• X has rank of 0.
• If vertex si is red, its rank is i.  If it’s blue, its rank is -i.
• Each Yi was associated with a hyperedge (ai, bi, ci).
• If ai and bi have the same color (and so the same sign), Yi‘s rank is min(rank(ai), rank(bi)) + .
• If they have different colors, the rank is if ci is blue, and if ci is red

So, suppose every edge had 2 colors.  We know:

• If ai and bi are the same color, they are the same sign, and Yi is between them, satisfying the (ak, Yk, bk) triple.
• If ai and bi are the same color, ci must be the other color (and the other sign from Yi), satisfying the (Yk, X, ck) triple.
• If ai and bi are different colors, they are different signs.  Setting Yi to a value between 1 and -1 satisfies the (ak, Yk, bk) triple.
• If ai and bi are different colors, ci can be either color, so making Yi the opposite sign as ci satisfies the (Yk, X, ck) triple.
• An edge with just 2 vertices needs both vertices opposite colors, and thus opposite signs, so the (dk, X, ek) triple is satisfied.

So far, so good.  In the opposite direction, suppose we have a solution to the betweenness instance.  We’ll assign colors to vertices such that a vertex’s color is red if its rank is > X’s rank.  Otherwise, it will be assigned blue.  Our triples will now allow any set of ai, bi, and ci to all be greater than or less than X (or for both di and ei to be greater than or less than X), which means that every edge in the hypergraph has both a red and a blue vertex.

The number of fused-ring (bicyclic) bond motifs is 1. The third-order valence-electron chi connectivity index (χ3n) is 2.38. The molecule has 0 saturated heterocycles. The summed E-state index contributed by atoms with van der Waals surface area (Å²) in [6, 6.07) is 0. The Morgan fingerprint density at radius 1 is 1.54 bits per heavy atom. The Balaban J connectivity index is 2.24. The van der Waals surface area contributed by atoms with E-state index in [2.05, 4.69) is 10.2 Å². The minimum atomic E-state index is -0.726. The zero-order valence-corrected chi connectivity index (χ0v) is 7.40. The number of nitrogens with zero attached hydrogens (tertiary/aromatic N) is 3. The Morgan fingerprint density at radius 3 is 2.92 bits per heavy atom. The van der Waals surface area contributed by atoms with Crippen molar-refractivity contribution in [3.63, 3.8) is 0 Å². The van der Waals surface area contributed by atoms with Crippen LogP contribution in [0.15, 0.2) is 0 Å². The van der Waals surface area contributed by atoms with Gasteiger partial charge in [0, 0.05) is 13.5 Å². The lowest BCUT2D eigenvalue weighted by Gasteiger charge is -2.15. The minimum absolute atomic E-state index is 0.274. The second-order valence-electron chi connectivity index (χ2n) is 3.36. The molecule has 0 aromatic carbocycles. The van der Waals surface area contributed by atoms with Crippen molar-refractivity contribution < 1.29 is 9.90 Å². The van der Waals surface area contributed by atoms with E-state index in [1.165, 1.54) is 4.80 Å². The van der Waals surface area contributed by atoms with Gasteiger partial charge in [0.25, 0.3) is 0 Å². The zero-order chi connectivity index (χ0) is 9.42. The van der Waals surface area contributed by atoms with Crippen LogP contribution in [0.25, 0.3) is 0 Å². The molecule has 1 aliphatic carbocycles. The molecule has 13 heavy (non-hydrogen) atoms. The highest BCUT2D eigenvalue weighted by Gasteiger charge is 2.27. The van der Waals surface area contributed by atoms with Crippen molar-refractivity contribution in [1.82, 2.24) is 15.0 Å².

Difficulty: 7.  It’s relatively easy to see what you need to do.  It’s harder to make the numbers actually work.  Even this paper has to resort to using rational numbers for the ranks, which is a fixable problem, but certainly not obvious.

Here is another scheme problem with a different kind of a reduction.

The problem: Non-Containment for Free B-Schemes. This is problem PO18 in the appendix.

The description: A “B-Scheme is” a rooted, directed, acyclic graph where each vertex has outdegree of either 0 (a “leaf”) or 2 (a “test”).  The test vertices label their out edges as “T” or “F”.  Each vertex gets a label.  Test vertices are labeled as boolean Boolean variables, leaves are labeled with function symbols (with the special symbol “Ω” meaning “undefined function”.

Multiple vertices can have the same label, but in a “free” B-scheme, no path from the root to a leaf hits two vertices with the same label.  We can “assign” truth values to the boolean variables, which then define a path through the scheme to a leaf.  The value of the truth assignment is the label given to the leaf we end up in.

Suppse we have two such B-Schemes, S1 and S2.  S1 is contained in S2 if for all assignments of variables, either S1 ends up in Ω, or S1 ends up in a leaf that is the same label as S2‘s leaf with the same assignment.